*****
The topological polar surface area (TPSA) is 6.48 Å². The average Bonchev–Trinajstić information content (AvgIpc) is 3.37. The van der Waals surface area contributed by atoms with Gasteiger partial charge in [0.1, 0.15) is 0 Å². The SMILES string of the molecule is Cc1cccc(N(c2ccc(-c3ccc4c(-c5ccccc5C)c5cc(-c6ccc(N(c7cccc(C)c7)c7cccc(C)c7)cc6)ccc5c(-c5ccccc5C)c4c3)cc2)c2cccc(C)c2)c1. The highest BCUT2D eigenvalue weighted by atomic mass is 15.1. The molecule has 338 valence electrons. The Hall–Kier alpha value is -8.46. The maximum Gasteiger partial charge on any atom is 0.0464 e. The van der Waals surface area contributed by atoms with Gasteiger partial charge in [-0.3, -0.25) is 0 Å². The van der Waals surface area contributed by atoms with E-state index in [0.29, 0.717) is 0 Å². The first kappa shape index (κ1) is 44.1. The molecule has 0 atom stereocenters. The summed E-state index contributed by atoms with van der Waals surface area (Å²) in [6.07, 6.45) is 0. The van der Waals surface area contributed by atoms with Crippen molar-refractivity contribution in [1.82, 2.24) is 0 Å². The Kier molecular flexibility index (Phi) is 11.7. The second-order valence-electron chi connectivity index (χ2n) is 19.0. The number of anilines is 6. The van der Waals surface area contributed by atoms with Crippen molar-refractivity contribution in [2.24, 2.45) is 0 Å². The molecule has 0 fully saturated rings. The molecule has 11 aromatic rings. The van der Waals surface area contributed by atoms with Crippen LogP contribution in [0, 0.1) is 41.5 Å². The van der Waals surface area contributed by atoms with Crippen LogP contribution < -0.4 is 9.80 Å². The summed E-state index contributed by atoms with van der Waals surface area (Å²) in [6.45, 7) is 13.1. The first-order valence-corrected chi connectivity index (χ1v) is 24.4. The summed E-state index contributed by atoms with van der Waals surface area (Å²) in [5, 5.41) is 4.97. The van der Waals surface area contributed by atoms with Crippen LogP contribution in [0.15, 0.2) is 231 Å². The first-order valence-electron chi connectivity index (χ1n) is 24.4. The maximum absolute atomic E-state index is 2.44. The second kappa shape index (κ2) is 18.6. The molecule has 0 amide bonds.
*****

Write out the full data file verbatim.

The topological polar surface area (TPSA) is 6.48 Å². The average Bonchev–Trinajstić information content (AvgIpc) is 3.37. The van der Waals surface area contributed by atoms with Gasteiger partial charge in [0.1, 0.15) is 0 Å². The SMILES string of the molecule is Cc1cccc(N(c2ccc(-c3ccc4c(-c5ccccc5C)c5cc(-c6ccc(N(c7cccc(C)c7)c7cccc(C)c7)cc6)ccc5c(-c5ccccc5C)c4c3)cc2)c2cccc(C)c2)c1. The highest BCUT2D eigenvalue weighted by atomic mass is 15.1. The molecule has 338 valence electrons. The Hall–Kier alpha value is -8.46. The maximum Gasteiger partial charge on any atom is 0.0464 e. The van der Waals surface area contributed by atoms with Gasteiger partial charge in [-0.3, -0.25) is 0 Å². The van der Waals surface area contributed by atoms with E-state index in [0.29, 0.717) is 0 Å². The first kappa shape index (κ1) is 44.1. The molecule has 0 atom stereocenters. The summed E-state index contributed by atoms with van der Waals surface area (Å²) in [6.07, 6.45) is 0. The van der Waals surface area contributed by atoms with Crippen molar-refractivity contribution in [1.82, 2.24) is 0 Å². The Kier molecular flexibility index (Phi) is 11.7. The second-order valence-electron chi connectivity index (χ2n) is 19.0. The number of anilines is 6. The van der Waals surface area contributed by atoms with Crippen molar-refractivity contribution in [2.24, 2.45) is 0 Å². The molecule has 0 fully saturated rings. The molecule has 11 aromatic rings. The van der Waals surface area contributed by atoms with Crippen LogP contribution in [0, 0.1) is 41.5 Å². The van der Waals surface area contributed by atoms with Crippen LogP contribution < -0.4 is 9.80 Å². The summed E-state index contributed by atoms with van der Waals surface area (Å²) in [6.45, 7) is 13.1. The first-order valence-corrected chi connectivity index (χ1v) is 24.4. The summed E-state index contributed by atoms with van der Waals surface area (Å²) in [5, 5.41) is 4.97. The van der Waals surface area contributed by atoms with Crippen LogP contribution in [0.15, 0.2) is 231 Å². The first-order valence-electron chi connectivity index (χ1n) is 24.4. The maximum absolute atomic E-state index is 2.44. The second kappa shape index (κ2) is 18.6. The molecule has 0 amide bonds.